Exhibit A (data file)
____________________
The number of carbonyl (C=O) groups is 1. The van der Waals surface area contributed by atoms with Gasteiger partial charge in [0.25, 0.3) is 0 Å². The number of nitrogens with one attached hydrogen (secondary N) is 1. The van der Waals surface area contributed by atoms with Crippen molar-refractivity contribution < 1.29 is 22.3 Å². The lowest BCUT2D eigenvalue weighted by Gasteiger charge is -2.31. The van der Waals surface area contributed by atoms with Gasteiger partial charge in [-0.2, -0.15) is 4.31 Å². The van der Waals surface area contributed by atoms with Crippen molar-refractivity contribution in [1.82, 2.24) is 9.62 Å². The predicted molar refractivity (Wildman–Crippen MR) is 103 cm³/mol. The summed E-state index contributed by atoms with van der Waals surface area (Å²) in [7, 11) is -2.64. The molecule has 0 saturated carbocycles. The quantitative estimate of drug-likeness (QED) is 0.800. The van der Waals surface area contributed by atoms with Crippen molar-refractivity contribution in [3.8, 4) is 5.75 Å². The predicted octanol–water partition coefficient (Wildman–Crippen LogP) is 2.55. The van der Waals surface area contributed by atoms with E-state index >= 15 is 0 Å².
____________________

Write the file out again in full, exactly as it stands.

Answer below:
The number of carbonyl (C=O) groups is 1. The van der Waals surface area contributed by atoms with Gasteiger partial charge in [0.25, 0.3) is 0 Å². The number of nitrogens with one attached hydrogen (secondary N) is 1. The van der Waals surface area contributed by atoms with Crippen molar-refractivity contribution < 1.29 is 22.3 Å². The lowest BCUT2D eigenvalue weighted by Gasteiger charge is -2.31. The van der Waals surface area contributed by atoms with Gasteiger partial charge in [-0.2, -0.15) is 4.31 Å². The van der Waals surface area contributed by atoms with Crippen molar-refractivity contribution in [1.82, 2.24) is 9.62 Å². The predicted molar refractivity (Wildman–Crippen MR) is 103 cm³/mol. The summed E-state index contributed by atoms with van der Waals surface area (Å²) in [7, 11) is -2.64. The molecule has 0 saturated carbocycles. The quantitative estimate of drug-likeness (QED) is 0.800. The van der Waals surface area contributed by atoms with Crippen molar-refractivity contribution in [3.8, 4) is 5.75 Å². The predicted octanol–water partition coefficient (Wildman–Crippen LogP) is 2.55. The van der Waals surface area contributed by atoms with E-state index >= 15 is 0 Å².